The red words within other words that are revealed in this paragraph gesture towards the multiple readings and permutations that are individual-specific and are contained within the arbitrary “whole” of this final paragraph. The performer is invited into this multiplicitous and radically free postanarchist reading practice by way of the “hi” salutation hidden within the first word “while.” Here a reader is addressed and invited as one might be in a colloquial conversation, altering the poetic address to the reader (as one might see in an ode) slightly. Then the reader is invited to see hidden words within the words of the paragraph: the “tar” in “starting”; the “he” in “the”; the “put” in “computer”; and, my personal favourite, the “cedar” in “abecedarian.” While the final paragraph in full makes more or less cohesive semantic sense, despite the occasional disjunctive poetics or awkward syntax, the red words contained within other words do not unite to form semantic sense in any way. That same first sentence only in red would read “hi tar he put he cedar cat log eve.” Despite the suggestions of arriving finally at “form and meaning” in the quotation from this paragraph that I used earlier, these words-within-words suggest the arbitrariness and inadequacy of the sense at which we have arrived. This final paragraph instead positions the creative engagement of its performers as standing at the crossroads of sense and nonsense, a temporary autonomous zone where any permutation of these letters can and should be used, but any permutation would result in the same outcome: the dissolution of those larger structures that typically govern meaning-making and reading processes.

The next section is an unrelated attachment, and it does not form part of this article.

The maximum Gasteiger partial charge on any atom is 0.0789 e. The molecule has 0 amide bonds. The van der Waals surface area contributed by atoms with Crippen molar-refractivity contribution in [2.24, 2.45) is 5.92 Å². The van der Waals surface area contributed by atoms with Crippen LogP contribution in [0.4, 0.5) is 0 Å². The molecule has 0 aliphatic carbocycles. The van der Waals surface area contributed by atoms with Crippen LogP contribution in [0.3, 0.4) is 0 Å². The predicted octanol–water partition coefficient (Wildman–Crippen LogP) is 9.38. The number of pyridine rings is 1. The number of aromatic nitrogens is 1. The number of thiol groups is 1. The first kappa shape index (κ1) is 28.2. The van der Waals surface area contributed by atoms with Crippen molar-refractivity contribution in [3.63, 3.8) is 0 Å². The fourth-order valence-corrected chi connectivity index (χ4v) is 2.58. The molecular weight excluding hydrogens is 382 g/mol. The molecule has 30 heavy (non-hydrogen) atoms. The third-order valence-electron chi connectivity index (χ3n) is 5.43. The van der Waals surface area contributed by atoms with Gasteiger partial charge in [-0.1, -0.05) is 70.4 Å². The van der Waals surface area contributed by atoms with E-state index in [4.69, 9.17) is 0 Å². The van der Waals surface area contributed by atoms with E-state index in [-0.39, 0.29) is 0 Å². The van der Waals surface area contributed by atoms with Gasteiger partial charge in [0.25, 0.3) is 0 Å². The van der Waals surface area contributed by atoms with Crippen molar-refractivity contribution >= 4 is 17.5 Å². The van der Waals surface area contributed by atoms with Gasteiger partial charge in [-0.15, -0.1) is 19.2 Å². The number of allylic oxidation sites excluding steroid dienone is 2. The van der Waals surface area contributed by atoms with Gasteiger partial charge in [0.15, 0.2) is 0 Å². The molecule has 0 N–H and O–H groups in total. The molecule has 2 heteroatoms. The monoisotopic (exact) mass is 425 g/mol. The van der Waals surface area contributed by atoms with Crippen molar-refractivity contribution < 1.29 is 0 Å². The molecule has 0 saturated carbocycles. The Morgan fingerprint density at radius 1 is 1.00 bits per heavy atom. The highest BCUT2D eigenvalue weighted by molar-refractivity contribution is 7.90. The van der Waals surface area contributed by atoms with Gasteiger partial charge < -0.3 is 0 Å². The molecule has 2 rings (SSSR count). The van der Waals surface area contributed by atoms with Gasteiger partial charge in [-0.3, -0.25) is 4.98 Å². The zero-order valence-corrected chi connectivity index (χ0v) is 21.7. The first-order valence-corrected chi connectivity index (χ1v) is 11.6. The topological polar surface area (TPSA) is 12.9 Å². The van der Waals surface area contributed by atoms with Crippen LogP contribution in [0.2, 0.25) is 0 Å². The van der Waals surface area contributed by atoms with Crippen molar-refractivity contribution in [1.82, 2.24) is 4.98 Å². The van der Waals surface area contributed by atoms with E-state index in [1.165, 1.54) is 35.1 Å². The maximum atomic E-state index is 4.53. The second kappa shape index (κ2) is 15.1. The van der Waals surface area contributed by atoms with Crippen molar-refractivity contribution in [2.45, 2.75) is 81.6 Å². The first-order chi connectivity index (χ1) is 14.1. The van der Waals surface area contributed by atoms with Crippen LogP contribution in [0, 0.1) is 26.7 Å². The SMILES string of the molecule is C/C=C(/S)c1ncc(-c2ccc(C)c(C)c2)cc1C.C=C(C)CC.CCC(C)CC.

Rather than cohesion and closed narrative, this final paragraph presents itself as “the husk of a paragraph” that reveals not narrative but rather “the fossilised body of an involuted codex.” This final image, of the codex form curled in on itself, warped at the edges, and fossilized from disuse and disinterest, presents the born-digital, integrative work as a radical new format. The “vo,” then, that is hidden within “involuted” leaves us with a new form in obsolesced, obscure language: “vo” can be used both abbreviation of “volume” used for parts of print texts in a longer series and as an adverb it served as an archaic abbreviation of “voce,” as in publishing, “under the word or heading” with an obviously etymological root in the Latin vōce, the ablative of vox or voice (Oxford English Dictionary). “Involution” reveals its indebtedness to the codex even as it obsolesces it; it reveals the incoherence and piecemeal nature of the semantic “whole” and the uneasy relationship between aural and written language.